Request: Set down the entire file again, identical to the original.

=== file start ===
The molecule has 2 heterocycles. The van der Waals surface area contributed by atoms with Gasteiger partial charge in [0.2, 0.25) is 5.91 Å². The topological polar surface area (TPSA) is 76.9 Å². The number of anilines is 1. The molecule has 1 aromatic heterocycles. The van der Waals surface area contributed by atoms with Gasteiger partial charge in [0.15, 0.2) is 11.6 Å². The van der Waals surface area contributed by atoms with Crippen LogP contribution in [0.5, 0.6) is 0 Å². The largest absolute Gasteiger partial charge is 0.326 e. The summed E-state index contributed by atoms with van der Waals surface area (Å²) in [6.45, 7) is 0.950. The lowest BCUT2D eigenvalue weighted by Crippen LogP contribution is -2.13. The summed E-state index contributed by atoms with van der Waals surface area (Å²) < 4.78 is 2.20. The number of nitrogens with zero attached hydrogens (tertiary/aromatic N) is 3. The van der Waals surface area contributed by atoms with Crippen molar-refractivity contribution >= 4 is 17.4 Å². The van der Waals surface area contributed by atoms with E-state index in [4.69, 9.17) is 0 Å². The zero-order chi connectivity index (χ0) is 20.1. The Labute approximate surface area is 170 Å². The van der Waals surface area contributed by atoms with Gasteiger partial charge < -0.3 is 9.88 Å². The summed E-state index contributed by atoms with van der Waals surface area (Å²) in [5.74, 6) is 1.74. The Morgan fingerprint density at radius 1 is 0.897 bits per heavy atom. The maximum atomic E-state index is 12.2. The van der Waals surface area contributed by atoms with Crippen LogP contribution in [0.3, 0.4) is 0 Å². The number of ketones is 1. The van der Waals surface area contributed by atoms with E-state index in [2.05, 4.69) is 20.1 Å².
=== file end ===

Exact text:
The molecule has 2 heterocycles. The van der Waals surface area contributed by atoms with Gasteiger partial charge in [0.2, 0.25) is 5.91 Å². The topological polar surface area (TPSA) is 76.9 Å². The number of anilines is 1. The molecule has 1 aromatic heterocycles. The van der Waals surface area contributed by atoms with Gasteiger partial charge in [0.15, 0.2) is 11.6 Å². The van der Waals surface area contributed by atoms with Crippen LogP contribution in [0.5, 0.6) is 0 Å². The largest absolute Gasteiger partial charge is 0.326 e. The summed E-state index contributed by atoms with van der Waals surface area (Å²) in [6.45, 7) is 0.950. The lowest BCUT2D eigenvalue weighted by Crippen LogP contribution is -2.13. The summed E-state index contributed by atoms with van der Waals surface area (Å²) < 4.78 is 2.20. The number of nitrogens with zero attached hydrogens (tertiary/aromatic N) is 3. The van der Waals surface area contributed by atoms with Crippen molar-refractivity contribution >= 4 is 17.4 Å². The van der Waals surface area contributed by atoms with E-state index in [4.69, 9.17) is 0 Å². The zero-order chi connectivity index (χ0) is 20.1. The Labute approximate surface area is 170 Å². The van der Waals surface area contributed by atoms with Gasteiger partial charge < -0.3 is 9.88 Å². The summed E-state index contributed by atoms with van der Waals surface area (Å²) in [5.74, 6) is 1.74. The Morgan fingerprint density at radius 1 is 0.897 bits per heavy atom. The maximum atomic E-state index is 12.2. The van der Waals surface area contributed by atoms with Crippen LogP contribution in [0.3, 0.4) is 0 Å². The number of ketones is 1. The van der Waals surface area contributed by atoms with E-state index in [2.05, 4.69) is 20.1 Å².